The dynamic of these two worlds brings an ambiguity to our balance of sympathies. Is it easier for Eddie to look after someone he knows so well, or for Jess who fulfils what is effectively a contact between strangers? Hardly, especially given Ani’s temperament, though the nasty hint of manipulation in John’s character qualifies any certaintiy. These interactions – helping to give a bath or shower – involve the pitiless exposure of nakedness and silent physical contact that speaks louder than words, elements that somehow involve an almost primal theatrical experience. The intimacy of touch is numinously inverted in one scene where Eddie washes Ani: her intimate parts are numb, so she feels nothing there, but when his fingers play out a silent piano melody on her arm, the effect is overwhelming, both tender and erotic. (Pictured below: Katy Sullivan, Adrian Lester)Cost of LivingBut rigidity of dramatic structure and development of character don’t always meld quite organically. It’s a shortcoming evident in the culminating scene between John and Jess, where an undeniable dramatic frisson is achieved at the expense of contrivance (though emotional misunderstanding is surely a perpetual hazard in this kind of “only connect” world). More significantly, it makes for a final scene that falls short, diluting too the writing’s hard acuity. Majok confronts the inherent dilemma of creating drama, a form predicated on interaction, about characters whose ability to make contact is itself restricted, where “degrees of separation” sunder rather than connect; where the heart is just too lonely a hunter to reach out across the divide. The oh-so-tentative final moment of Cost of Living does not fully repay expectations.

If that qualifies Majok’s overall achievement, the cumulative dramatic effect is considerable. It may sometimes seem a rather brittle text, but it's one that definitely expands into something more in Lester’s hands: he achieves a remarkable naturalness that is there too, albeit sometimes over-stridently, in Sullivan’s performance. Michael Pavelka’s wintry urban design captures the play’s frozen quality very well, a symphony of greys that is beautiful but cold, though its softly falling snow feels perhaps too poetic for this world. There’s a lonely lamppost that could have come from an Edward Hopper painting, which is where these fractured lives belong, too, illuminated as they are by rare, uncertain epiphanies that barely break the darkness that Majok makes elusively visible.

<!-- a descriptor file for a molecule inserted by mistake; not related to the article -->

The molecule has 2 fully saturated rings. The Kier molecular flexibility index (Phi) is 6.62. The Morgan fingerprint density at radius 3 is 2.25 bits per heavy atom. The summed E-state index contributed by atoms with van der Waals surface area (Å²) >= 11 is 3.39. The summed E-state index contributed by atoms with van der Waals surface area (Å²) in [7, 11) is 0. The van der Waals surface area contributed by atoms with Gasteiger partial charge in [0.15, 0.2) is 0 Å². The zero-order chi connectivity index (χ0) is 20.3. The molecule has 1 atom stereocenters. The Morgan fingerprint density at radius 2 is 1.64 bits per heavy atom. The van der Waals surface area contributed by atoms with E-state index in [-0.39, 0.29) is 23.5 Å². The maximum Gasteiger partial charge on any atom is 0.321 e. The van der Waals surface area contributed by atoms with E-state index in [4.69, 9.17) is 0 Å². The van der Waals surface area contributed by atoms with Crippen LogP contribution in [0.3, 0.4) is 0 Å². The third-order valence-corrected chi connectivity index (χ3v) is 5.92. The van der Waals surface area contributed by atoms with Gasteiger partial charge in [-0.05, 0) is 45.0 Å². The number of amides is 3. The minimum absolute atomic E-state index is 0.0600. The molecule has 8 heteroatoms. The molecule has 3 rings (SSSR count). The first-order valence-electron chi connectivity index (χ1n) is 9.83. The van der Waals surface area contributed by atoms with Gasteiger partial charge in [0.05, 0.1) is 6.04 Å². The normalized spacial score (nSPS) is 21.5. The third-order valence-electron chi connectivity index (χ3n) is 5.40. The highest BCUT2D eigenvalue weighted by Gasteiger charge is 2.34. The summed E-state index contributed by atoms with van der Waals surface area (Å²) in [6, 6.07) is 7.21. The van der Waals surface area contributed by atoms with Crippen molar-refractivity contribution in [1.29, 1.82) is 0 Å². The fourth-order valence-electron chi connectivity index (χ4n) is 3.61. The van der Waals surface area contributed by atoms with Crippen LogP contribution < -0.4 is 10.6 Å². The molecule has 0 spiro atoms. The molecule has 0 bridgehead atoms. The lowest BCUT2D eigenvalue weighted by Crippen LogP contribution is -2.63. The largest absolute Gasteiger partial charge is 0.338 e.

Majok confronts the inherent dilemma of creating drama, a form predicated on interaction, about characters whose ability to make contact is itself restricted


Editor Rating: 
Average: 3 (1 vote)

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I am blown away by the writing in this review - a deep and beautiful appreciation of a play whose own writing fell short of such tender insights so sympathetically expressed. The description of the set design too is pitch perfect and so often missed by other reviewers. Thank you.